This morning, I troubleshooted a fiber connection between two switches in the same building. It was a single-mode fiber. I knew this fiber was fine, because I had installed it myself and tested (with my OTDR) after installation. My customer was having an issue connecting two switches to each other using the fiber connection. We had six different strands to try it with going between these two rooms in this building.

After hours of troubleshooting and figuring out for certain (it took much persuading and proving) that it was NOT the physical fiber connection that was the problem. We determined it by bringing the one switch into the same room as the other switch and hooking them directly to each other.... no link light.

The one switch had a single-mode fiber port with a maximum connection speed of 100 Mbit/s... The other switch supported up to a 1000 Mbit/s. I would have thought that the 1000 Mbit/s switch would be able to automatically switch itself down to 100 Mbit/s, similar to how you can connect a 100BASE-T connection to a 10BASE-T connection with no issues. Is this normally the case? Is this normal? Do any fiber switches support the ability to automatically throttle between 100 Mbit/s and 1 Gbit/s? Is this a limitation of the switch we were using or is this not possible on any switch?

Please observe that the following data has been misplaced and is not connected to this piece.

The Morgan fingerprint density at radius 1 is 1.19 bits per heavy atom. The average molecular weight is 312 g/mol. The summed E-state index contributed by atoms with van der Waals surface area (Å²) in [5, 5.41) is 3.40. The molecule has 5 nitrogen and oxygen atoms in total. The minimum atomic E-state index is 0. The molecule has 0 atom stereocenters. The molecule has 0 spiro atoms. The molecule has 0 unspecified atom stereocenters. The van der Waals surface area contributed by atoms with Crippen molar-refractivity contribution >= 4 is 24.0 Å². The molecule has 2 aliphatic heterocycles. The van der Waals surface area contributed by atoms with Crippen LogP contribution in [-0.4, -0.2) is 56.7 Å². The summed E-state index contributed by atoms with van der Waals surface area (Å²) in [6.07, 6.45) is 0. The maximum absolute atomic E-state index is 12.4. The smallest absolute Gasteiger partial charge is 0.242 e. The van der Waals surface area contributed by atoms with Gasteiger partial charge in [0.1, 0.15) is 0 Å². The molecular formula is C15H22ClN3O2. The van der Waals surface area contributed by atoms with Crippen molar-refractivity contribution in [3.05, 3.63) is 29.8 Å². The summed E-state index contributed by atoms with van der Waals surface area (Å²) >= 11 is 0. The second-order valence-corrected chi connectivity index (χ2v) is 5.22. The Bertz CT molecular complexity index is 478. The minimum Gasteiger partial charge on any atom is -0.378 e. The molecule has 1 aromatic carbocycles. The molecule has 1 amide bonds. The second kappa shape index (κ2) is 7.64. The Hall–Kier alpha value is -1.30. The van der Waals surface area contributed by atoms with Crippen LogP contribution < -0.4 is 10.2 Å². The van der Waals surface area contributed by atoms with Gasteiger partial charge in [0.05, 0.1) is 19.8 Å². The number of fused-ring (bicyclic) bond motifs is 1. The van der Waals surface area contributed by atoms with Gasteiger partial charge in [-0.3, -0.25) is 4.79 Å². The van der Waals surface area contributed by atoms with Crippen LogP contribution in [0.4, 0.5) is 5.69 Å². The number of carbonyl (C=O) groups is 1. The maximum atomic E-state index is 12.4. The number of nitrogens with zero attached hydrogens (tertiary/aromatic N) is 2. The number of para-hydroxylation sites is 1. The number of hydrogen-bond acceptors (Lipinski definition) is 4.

Gigabit Ethernet over fiber and 100Base-LX10 aren't compatible. Further, the gigabit switch will not "fall back" or negotiate speed over fiber. This behavior is perfectly normal for fiber-based Ethernet. While copper-based Ethernet typically does have speed and duplex negotiation capabilities, fiber-based Ethernet does not.

It sounds like you need to get a fiber media converter and attach it between the switches, to me. I'd put a low cost 100Base-LX10 to 100Base-TX media converter on the end with the gigabit switch and attach the media converter to a copper port on the gigabit switch. When the old 100Mbps switch is replaced with something that supports gigabit optics the media converter can be removed and the two switches can be connected directly to each other.

  • Ok, thank you so much! Just wanted to confirm it! Funny, I never really work with 100Mbps Fiber. – renosis Mar 12 '12 at 20:10

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